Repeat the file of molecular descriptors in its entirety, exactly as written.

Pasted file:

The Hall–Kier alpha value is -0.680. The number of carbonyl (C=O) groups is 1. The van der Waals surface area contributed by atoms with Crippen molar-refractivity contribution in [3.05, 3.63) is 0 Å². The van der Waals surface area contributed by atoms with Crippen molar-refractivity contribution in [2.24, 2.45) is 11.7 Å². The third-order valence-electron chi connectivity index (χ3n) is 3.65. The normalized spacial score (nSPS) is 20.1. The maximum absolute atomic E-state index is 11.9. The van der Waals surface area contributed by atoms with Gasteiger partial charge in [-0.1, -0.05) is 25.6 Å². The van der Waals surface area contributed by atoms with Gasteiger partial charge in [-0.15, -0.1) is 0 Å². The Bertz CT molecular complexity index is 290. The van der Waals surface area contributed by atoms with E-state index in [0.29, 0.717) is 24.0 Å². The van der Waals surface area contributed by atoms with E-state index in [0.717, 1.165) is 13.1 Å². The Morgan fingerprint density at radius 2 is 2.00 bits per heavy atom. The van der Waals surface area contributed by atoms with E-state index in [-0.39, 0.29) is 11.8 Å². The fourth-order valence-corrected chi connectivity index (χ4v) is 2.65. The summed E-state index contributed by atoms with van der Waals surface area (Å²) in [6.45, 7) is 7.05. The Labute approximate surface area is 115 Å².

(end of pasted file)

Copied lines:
The Hall–Kier alpha value is -0.680. The number of carbonyl (C=O) groups is 1. The van der Waals surface area contributed by atoms with Crippen molar-refractivity contribution in [3.05, 3.63) is 0 Å². The van der Waals surface area contributed by atoms with Crippen molar-refractivity contribution in [2.24, 2.45) is 11.7 Å². The third-order valence-electron chi connectivity index (χ3n) is 3.65. The normalized spacial score (nSPS) is 20.1. The maximum absolute atomic E-state index is 11.9. The van der Waals surface area contributed by atoms with Gasteiger partial charge in [-0.1, -0.05) is 25.6 Å². The van der Waals surface area contributed by atoms with Gasteiger partial charge in [-0.15, -0.1) is 0 Å². The Bertz CT molecular complexity index is 290. The van der Waals surface area contributed by atoms with E-state index in [0.29, 0.717) is 24.0 Å². The van der Waals surface area contributed by atoms with E-state index in [0.717, 1.165) is 13.1 Å². The Morgan fingerprint density at radius 2 is 2.00 bits per heavy atom. The van der Waals surface area contributed by atoms with E-state index in [-0.39, 0.29) is 11.8 Å². The fourth-order valence-corrected chi connectivity index (χ4v) is 2.65. The summed E-state index contributed by atoms with van der Waals surface area (Å²) in [6.45, 7) is 7.05. The Labute approximate surface area is 115 Å².